8.6 Comparing Two Samples

The one-sample t-test is used to compare one sample to a target value. It is common, for instance, in engineering when a product is developed to meet a certain specification limit. In science, it is more common to compare two samples to each other. Scientists are often interested in assessing the existence of an effect of an environmental condition, a medical procedure, an experimental treatment, or something similar. They do this by comparing samples drawn under different conditions. In such cases there are two scenarios that can occur, since two samples can either be independent of or dependent on each other. If we consider a medical study, we could assign one group of people to a certain treatment and use another group as a control group. This would produce two independent samples. If we instead test the same group before and after receiving the treatment we get two dependent samples, since every person is associated with an observation in each sample. In dependent samples an observation in one sample can be paired with a corresponding observation in the other.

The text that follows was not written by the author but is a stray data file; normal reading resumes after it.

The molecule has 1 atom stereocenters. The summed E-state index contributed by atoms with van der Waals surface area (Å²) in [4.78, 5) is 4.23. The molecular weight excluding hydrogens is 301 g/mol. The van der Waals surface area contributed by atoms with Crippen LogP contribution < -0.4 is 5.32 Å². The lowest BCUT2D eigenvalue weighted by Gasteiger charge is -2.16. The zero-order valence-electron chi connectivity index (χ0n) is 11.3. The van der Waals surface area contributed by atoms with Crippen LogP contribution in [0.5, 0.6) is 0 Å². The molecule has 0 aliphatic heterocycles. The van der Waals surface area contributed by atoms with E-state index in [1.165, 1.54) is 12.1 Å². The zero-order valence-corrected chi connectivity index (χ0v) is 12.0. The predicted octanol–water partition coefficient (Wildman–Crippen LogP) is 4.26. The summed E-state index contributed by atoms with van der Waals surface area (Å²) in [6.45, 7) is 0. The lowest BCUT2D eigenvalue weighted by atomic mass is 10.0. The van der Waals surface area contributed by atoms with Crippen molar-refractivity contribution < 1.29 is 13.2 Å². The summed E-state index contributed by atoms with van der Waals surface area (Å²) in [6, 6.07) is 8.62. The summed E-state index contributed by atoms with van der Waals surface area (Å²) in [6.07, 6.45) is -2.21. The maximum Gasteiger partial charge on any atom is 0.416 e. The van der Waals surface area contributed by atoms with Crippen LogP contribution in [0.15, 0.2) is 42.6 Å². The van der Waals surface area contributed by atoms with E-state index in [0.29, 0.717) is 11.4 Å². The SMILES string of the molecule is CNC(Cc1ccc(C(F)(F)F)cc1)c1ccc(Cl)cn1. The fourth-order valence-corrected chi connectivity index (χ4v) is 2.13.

When comparing two independent samples to each other, we use the so-called two-sample t-test. To familiarize ourselves with it we will analyze an experiment where the yield of a chemical synthesis is tested using two different solvents. To maintain the integrity of the significance test the solvent is chosen randomly before each run, in a manner that results in 10 observations for each solvent. ...

Get Experiment!: Planning, Implementing and Interpreting now with the O’Reilly learning platform.

O’Reilly members experience books, live events, courses curated by job role, and more from O’Reilly and nearly 200 top publishers.